Scaling the qual/quant divide

Recently on a sales call with a rep vying for the Studio’s business, I was introduced to a series of new features and functionalities of updated software, and listened as the rep pitched his software’s capability to provide a more robust approach to quantitative research. While the software undeniably had some valuable capabilities, something the rep said has stuck with me since the call: I’ve been working with several companies who have adopted our software so that they can vet their qualitative findings with quantitative tools.
Through working with clients whose growth strategies have spanned topics ranging from community outreach, product development, donor acquisition, brand strategy, innovation embedment, diversified marketing, and more, I’ve learned two, crucial golden nuggets:

1) Qualitative and quantitative research and data collection are mutually exclusive
Tools used in qualitative and quantitative research look very different from one another and, in turn, yield very different results. While you can test pieces of your qualitative findings through a survey, you’re unlikely to be able to successfully vet your key qualitative insights quantitatively and get the same results, and vice versa. If I asked you in a survey if your top priorities for snack packaging were that it was easy to open and reseal, you might say no because you prefer single serve packaging that you can eat in one sitting and resealing isn’t needed in that situation. While your response is important, it does not invalidate the mother of two sets of teenage twins that walked me to her pantry and showed me two open bulk bags of popcorn and pretzels that were left open with stale and wasted product because the packaging wasn’t made with her sometimes careless teens in mind.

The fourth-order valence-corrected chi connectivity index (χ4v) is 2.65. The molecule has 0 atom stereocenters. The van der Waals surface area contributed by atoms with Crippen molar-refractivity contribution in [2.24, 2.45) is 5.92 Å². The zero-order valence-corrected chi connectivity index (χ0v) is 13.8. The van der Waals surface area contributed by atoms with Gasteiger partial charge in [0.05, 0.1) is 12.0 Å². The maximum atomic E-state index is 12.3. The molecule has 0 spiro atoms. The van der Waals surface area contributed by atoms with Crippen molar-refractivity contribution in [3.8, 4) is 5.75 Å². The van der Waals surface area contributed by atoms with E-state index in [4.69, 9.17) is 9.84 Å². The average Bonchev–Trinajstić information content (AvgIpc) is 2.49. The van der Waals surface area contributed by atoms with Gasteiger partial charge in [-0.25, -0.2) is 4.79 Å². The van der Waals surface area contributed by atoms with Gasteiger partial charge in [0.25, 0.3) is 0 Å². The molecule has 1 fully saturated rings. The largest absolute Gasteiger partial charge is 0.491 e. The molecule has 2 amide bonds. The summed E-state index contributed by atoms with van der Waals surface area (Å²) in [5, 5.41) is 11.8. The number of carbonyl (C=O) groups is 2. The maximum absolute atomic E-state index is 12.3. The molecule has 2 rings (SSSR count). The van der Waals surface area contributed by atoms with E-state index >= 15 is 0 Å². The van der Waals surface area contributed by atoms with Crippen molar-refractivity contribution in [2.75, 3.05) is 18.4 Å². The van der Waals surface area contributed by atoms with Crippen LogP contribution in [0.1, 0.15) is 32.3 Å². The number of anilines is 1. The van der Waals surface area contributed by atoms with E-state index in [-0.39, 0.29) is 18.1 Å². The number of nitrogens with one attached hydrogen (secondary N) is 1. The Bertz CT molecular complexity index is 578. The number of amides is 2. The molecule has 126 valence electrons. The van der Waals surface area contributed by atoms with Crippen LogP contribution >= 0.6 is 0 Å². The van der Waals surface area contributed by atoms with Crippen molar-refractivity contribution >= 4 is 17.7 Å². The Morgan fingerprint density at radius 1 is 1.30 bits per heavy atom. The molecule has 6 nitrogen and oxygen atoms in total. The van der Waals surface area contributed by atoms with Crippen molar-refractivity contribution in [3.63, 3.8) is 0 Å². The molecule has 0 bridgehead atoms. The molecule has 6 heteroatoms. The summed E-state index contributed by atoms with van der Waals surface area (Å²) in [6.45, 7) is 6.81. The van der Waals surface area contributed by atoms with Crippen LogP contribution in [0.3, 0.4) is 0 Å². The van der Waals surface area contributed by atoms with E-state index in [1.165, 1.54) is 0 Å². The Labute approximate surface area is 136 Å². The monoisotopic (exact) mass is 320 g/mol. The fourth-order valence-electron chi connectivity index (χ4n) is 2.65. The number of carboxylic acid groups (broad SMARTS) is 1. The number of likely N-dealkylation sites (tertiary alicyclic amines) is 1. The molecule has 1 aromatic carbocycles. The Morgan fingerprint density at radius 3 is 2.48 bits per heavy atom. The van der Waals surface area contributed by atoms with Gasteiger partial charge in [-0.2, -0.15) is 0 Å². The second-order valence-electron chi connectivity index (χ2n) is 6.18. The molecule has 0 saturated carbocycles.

2) Qualitative and Quantitative research and data collection are not mutually exclusive
You meet proponents in each camp that are vehemently dedicated to only qualitative or only quantitative data, but the truth of the matter is, data collected through a survey disseminated to a statistically relevant number of kitchen owners and operators or an immersive on-site interview in the back of house of a commercial kitchen or restaurant both have merit. Opportunity and insight discovery should never be about the perceived value of one form of data over the other. Rather, the focus should lie in choosing the right set of tools that will help you to achieve the outcomes you hope to make through research.